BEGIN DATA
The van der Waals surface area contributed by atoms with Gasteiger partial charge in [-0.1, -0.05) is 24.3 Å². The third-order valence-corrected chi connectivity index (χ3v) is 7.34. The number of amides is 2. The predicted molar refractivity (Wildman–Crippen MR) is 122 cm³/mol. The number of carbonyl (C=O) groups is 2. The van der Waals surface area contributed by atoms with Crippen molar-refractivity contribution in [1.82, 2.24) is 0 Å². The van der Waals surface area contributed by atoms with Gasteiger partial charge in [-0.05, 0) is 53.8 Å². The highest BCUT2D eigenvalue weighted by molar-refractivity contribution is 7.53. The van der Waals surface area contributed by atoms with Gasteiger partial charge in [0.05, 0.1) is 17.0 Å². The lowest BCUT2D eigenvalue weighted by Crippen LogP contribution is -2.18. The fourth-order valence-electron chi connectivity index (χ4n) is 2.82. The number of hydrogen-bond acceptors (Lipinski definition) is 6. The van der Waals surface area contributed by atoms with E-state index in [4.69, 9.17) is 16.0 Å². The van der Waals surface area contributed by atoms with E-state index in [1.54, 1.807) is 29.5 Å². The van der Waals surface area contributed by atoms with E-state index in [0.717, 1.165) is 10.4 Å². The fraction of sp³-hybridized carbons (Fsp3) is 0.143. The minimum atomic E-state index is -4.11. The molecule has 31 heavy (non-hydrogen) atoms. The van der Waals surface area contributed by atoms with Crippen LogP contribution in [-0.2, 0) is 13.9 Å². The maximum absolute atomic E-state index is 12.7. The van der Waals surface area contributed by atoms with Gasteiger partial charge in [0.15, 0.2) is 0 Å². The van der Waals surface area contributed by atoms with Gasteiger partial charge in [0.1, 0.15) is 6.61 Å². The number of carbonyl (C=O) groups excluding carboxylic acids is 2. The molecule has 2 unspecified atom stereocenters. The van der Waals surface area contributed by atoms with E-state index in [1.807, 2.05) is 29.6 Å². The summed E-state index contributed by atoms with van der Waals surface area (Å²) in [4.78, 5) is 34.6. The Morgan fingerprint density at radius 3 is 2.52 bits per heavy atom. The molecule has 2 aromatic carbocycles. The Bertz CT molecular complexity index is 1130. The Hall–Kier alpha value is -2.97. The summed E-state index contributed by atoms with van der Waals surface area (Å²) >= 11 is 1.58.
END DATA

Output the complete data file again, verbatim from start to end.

The van der Waals surface area contributed by atoms with Gasteiger partial charge in [-0.1, -0.05) is 24.3 Å². The third-order valence-corrected chi connectivity index (χ3v) is 7.34. The number of amides is 2. The predicted molar refractivity (Wildman–Crippen MR) is 122 cm³/mol. The number of carbonyl (C=O) groups is 2. The van der Waals surface area contributed by atoms with Crippen molar-refractivity contribution in [1.82, 2.24) is 0 Å². The van der Waals surface area contributed by atoms with Gasteiger partial charge in [-0.05, 0) is 53.8 Å². The highest BCUT2D eigenvalue weighted by molar-refractivity contribution is 7.53. The van der Waals surface area contributed by atoms with Gasteiger partial charge in [0.05, 0.1) is 17.0 Å². The lowest BCUT2D eigenvalue weighted by Crippen LogP contribution is -2.18. The fourth-order valence-electron chi connectivity index (χ4n) is 2.82. The number of hydrogen-bond acceptors (Lipinski definition) is 6. The van der Waals surface area contributed by atoms with E-state index in [4.69, 9.17) is 16.0 Å². The van der Waals surface area contributed by atoms with E-state index in [1.54, 1.807) is 29.5 Å². The van der Waals surface area contributed by atoms with E-state index in [0.717, 1.165) is 10.4 Å². The fraction of sp³-hybridized carbons (Fsp3) is 0.143. The minimum atomic E-state index is -4.11. The molecule has 31 heavy (non-hydrogen) atoms. The van der Waals surface area contributed by atoms with Crippen LogP contribution in [-0.2, 0) is 13.9 Å². The maximum absolute atomic E-state index is 12.7. The van der Waals surface area contributed by atoms with Gasteiger partial charge in [0.15, 0.2) is 0 Å². The van der Waals surface area contributed by atoms with Gasteiger partial charge in [0.1, 0.15) is 6.61 Å². The number of carbonyl (C=O) groups excluding carboxylic acids is 2. The molecule has 2 unspecified atom stereocenters. The van der Waals surface area contributed by atoms with E-state index in [1.807, 2.05) is 29.6 Å². The summed E-state index contributed by atoms with van der Waals surface area (Å²) in [4.78, 5) is 34.6. The Morgan fingerprint density at radius 3 is 2.52 bits per heavy atom. The molecule has 2 aromatic carbocycles. The Bertz CT molecular complexity index is 1130. The Hall–Kier alpha value is -2.97. The summed E-state index contributed by atoms with van der Waals surface area (Å²) >= 11 is 1.58.